Japanese Prime Minister Shinzo Abe has maintained his majority rule in Japan’s parliament after calling an unscheduled election over the weekend.
Mr Abe’s Liberal Democratic Party (LDP) and its junior partner, the Komeito party, won two-thirds of the lower house, despite a record-low voter turnout of 35 per cent.
Mr Abe, 60, was only halfway through his four-year term when he called the vote in an attempt to strengthen his grip on power before tackling unpopular policies, according to the ABC.
The report says Japan’s government is considering restarting the nuclear reactors taken offline after the 2011 Fukushima nuclear disaster, as well as shifting away from its post-WWII military pacifism.
Japanese voters are doubtful about whether the prime minister’s “Abenomics” economic strategy can pull Japan out of a recession.
Japan’s public debt as a percentage of GDP is the highest among developed countries, and after an initial burst of growth following Mr Abe’s 2012 election, the country has slipped back into recession.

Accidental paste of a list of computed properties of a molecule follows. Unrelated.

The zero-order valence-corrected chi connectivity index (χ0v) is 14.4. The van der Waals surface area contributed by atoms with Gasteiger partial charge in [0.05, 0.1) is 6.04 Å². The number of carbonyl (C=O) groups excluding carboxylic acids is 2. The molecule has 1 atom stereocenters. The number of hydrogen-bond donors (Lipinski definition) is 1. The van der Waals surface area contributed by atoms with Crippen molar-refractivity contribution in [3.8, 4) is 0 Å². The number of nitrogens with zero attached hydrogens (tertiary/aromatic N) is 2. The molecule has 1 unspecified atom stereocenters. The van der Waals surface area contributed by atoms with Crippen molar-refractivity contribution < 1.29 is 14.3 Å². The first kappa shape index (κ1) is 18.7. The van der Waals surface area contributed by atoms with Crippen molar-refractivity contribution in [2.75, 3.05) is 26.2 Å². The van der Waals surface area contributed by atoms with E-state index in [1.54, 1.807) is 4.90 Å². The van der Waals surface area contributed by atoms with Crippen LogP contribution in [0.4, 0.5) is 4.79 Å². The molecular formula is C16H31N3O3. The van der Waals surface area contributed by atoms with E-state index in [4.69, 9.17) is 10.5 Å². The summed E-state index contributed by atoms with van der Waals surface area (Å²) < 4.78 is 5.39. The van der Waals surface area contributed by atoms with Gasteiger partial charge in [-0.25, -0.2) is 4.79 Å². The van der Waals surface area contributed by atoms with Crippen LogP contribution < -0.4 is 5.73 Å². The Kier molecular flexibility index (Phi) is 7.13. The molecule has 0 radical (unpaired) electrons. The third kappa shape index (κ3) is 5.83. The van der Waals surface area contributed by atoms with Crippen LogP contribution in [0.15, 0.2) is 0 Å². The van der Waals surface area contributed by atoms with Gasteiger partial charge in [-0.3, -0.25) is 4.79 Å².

Economists have blamed an increase to the sales tax rise for sending Japan into two negative quarters of growth, according to a BBC report.
One of the prime minister’s economic strategies was monetary easing, which has brought down the high yen, boosting the country’s exports.
Japan is Australia’s second biggest trading partner, responsible for $70 billion of Australia’s annual trade.
In July, Mr Abe visited Australia’s parliament, signing a historic free trade agreement with Australia worth $4.9 trillion dollars.
The deal is expected to reduce the price of consumer electronics in Australia as well as provide preferential access to the Japanese market for Australian beef and dairy farmers.
Mr Abe’s re-election could also cement a deal for Japan to provide Australia’s military submarines, according to a report by The Australian.